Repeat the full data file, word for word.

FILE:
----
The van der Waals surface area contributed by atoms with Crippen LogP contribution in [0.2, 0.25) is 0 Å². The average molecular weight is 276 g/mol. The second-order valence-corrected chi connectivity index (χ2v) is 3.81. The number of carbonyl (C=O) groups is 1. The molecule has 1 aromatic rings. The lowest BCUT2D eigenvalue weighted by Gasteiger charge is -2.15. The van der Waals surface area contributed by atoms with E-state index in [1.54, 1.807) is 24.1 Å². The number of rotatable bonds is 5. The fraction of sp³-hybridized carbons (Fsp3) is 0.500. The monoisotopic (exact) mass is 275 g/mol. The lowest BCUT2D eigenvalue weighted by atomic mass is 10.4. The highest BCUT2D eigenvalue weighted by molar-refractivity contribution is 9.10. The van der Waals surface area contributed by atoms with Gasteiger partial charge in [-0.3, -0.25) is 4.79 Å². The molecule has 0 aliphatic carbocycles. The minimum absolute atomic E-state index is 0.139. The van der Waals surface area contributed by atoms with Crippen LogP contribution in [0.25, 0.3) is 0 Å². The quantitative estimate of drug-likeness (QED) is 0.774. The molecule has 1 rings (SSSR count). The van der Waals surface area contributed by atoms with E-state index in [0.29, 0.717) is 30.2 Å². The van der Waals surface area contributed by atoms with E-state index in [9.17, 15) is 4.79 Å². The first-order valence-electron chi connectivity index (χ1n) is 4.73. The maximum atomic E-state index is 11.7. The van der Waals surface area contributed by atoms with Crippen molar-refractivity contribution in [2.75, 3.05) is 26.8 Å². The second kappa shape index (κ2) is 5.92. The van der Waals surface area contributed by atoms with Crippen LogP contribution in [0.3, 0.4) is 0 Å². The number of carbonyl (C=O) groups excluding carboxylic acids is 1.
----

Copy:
The van der Waals surface area contributed by atoms with Crippen LogP contribution in [0.2, 0.25) is 0 Å². The average molecular weight is 276 g/mol. The second-order valence-corrected chi connectivity index (χ2v) is 3.81. The number of carbonyl (C=O) groups is 1. The molecule has 1 aromatic rings. The lowest BCUT2D eigenvalue weighted by Gasteiger charge is -2.15. The van der Waals surface area contributed by atoms with E-state index in [1.54, 1.807) is 24.1 Å². The number of rotatable bonds is 5. The fraction of sp³-hybridized carbons (Fsp3) is 0.500. The monoisotopic (exact) mass is 275 g/mol. The lowest BCUT2D eigenvalue weighted by atomic mass is 10.4. The highest BCUT2D eigenvalue weighted by molar-refractivity contribution is 9.10. The van der Waals surface area contributed by atoms with Gasteiger partial charge in [-0.3, -0.25) is 4.79 Å². The molecule has 0 aliphatic carbocycles. The minimum absolute atomic E-state index is 0.139. The van der Waals surface area contributed by atoms with Crippen LogP contribution in [0.25, 0.3) is 0 Å². The quantitative estimate of drug-likeness (QED) is 0.774. The molecule has 1 rings (SSSR count). The van der Waals surface area contributed by atoms with E-state index in [0.29, 0.717) is 30.2 Å². The van der Waals surface area contributed by atoms with E-state index in [9.17, 15) is 4.79 Å². The first-order valence-electron chi connectivity index (χ1n) is 4.73. The maximum atomic E-state index is 11.7. The van der Waals surface area contributed by atoms with Crippen molar-refractivity contribution in [2.75, 3.05) is 26.8 Å². The second kappa shape index (κ2) is 5.92. The van der Waals surface area contributed by atoms with Crippen LogP contribution in [0.3, 0.4) is 0 Å². The number of carbonyl (C=O) groups excluding carboxylic acids is 1.